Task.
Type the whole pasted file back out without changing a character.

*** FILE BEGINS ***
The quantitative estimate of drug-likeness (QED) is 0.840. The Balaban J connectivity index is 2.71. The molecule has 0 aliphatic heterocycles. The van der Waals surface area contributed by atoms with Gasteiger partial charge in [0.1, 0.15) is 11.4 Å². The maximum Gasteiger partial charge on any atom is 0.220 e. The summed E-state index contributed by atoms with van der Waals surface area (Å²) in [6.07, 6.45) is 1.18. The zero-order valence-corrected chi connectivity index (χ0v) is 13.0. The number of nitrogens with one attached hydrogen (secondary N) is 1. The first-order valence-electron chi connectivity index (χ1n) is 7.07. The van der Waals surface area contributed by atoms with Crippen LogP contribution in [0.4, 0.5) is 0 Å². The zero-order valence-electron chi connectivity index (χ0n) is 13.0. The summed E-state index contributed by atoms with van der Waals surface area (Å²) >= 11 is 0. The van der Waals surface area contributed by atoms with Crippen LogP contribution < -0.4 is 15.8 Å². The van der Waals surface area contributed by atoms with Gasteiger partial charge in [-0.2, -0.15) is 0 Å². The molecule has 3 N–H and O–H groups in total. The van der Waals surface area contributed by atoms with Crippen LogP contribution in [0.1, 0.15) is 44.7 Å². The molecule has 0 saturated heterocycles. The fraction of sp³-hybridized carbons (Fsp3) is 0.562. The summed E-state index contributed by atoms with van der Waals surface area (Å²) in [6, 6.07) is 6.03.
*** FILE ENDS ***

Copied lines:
The quantitative estimate of drug-likeness (QED) is 0.840. The Balaban J connectivity index is 2.71. The molecule has 0 aliphatic heterocycles. The van der Waals surface area contributed by atoms with Gasteiger partial charge in [0.1, 0.15) is 11.4 Å². The maximum Gasteiger partial charge on any atom is 0.220 e. The summed E-state index contributed by atoms with van der Waals surface area (Å²) in [6.07, 6.45) is 1.18. The zero-order valence-corrected chi connectivity index (χ0v) is 13.0. The number of nitrogens with one attached hydrogen (secondary N) is 1. The first-order valence-electron chi connectivity index (χ1n) is 7.07. The van der Waals surface area contributed by atoms with Crippen LogP contribution in [0.4, 0.5) is 0 Å². The zero-order valence-electron chi connectivity index (χ0n) is 13.0. The summed E-state index contributed by atoms with van der Waals surface area (Å²) >= 11 is 0. The van der Waals surface area contributed by atoms with Crippen LogP contribution < -0.4 is 15.8 Å². The van der Waals surface area contributed by atoms with Gasteiger partial charge in [-0.2, -0.15) is 0 Å². The molecule has 3 N–H and O–H groups in total. The van der Waals surface area contributed by atoms with Crippen LogP contribution in [0.1, 0.15) is 44.7 Å². The molecule has 0 saturated heterocycles. The fraction of sp³-hybridized carbons (Fsp3) is 0.562. The summed E-state index contributed by atoms with van der Waals surface area (Å²) in [6, 6.07) is 6.03.